The Court has expressly permitted the Special Master to engage in ex parte communications in the course of his various assignments, and there is nothing in the September 17 Referrals that proscribes such contacts in the course of his investigation of the matters referred to him. Additionally, although nothing in the record even suggests that any off-the-record contacts that the Master may have engaged in bore any relationship to the issues germane to the September 17 Referrals, nevertheless, out of an abundance of caution, the Court will not apply a "clearly erroneous" standard to any recommendations that might issue from those referrals.*fn14

The Court notes, however, that movants' reliance on Jenkins v. Sterlacci, 849 F.2d 627 (D.C. Cir. 1988), for the proposition that Special Master Balaran occupies a position commensurate with the Court, and therefore merits disqualification because of his unrecorded communications, is not well taken. In Jenkins, the D.C. Circuit was asked to decide "whether the district court properly denied appellant's motion to disqualify a special master who, while preparing a report in this case, represented a client in an unrelated proceeding in which a member of the law firm representing appellant served as opposing counsel." Id. at 628-29. After examining the issues of apparent impropriety, waiver, and bias, the court upheld the trial court's decision. Underlying the court's analysis, however, was its acknowledgment that, in the case before it, the special master "performed a role functionally indistinguishable from that of a judge." Id. at 634.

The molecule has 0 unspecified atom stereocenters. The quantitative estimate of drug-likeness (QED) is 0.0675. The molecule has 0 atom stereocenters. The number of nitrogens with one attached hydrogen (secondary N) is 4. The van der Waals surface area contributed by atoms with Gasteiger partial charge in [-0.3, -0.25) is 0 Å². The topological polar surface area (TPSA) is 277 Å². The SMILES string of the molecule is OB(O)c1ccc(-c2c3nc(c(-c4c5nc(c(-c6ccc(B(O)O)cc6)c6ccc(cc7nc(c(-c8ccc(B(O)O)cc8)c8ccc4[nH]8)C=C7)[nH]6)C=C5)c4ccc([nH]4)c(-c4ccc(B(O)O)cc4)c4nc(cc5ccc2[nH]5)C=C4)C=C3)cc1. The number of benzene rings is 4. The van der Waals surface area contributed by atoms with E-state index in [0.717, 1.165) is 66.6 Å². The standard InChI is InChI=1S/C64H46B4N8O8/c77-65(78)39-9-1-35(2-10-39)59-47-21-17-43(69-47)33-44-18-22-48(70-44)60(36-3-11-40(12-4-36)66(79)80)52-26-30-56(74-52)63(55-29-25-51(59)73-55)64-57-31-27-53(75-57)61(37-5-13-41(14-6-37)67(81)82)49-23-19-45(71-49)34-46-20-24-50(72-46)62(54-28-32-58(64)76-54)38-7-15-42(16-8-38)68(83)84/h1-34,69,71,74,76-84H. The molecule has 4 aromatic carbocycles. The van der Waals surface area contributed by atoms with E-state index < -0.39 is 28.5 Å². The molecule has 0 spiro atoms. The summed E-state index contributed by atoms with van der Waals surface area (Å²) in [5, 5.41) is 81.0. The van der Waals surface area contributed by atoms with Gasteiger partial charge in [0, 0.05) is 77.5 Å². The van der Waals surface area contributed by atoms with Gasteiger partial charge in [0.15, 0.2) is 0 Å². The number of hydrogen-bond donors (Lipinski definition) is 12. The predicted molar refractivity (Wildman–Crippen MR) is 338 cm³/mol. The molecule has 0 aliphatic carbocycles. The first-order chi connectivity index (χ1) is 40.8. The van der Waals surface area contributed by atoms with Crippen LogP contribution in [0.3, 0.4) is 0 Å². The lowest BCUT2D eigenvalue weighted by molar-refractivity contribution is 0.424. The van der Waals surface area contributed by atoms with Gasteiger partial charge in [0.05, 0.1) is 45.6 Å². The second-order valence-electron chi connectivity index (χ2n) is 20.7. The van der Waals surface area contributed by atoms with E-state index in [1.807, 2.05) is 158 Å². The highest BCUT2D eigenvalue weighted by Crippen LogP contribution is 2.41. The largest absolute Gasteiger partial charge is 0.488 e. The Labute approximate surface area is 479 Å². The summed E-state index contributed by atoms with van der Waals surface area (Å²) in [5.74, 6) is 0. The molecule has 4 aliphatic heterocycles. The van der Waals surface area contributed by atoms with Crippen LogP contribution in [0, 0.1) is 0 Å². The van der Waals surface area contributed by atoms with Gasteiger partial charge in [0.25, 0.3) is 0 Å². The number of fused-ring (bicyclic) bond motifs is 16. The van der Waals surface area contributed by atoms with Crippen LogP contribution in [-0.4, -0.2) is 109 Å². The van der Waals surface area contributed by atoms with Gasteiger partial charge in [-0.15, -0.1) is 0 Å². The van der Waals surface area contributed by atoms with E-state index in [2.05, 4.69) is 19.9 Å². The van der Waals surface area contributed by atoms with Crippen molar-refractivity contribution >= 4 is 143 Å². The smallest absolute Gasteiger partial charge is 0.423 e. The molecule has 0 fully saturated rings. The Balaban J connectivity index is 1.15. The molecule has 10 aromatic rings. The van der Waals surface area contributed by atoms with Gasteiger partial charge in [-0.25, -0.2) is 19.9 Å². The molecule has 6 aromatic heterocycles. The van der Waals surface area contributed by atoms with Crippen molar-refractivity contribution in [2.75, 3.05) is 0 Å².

Movants' attempt to graft the holding in Jenkins onto the facts of the instant situation bears no fruit. Their argument that for the purposes of a disqualification motion, the Master should be held to the same standard as an Article III judge overlooks the fact that in Jenkins, the court's equating of masters with judges turned critically on whether the district court would be reviewing the master's findings only for "clear error." The D.C. Circuit explicitly stated that its decision to equate the two judicial officials was rooted in its determination that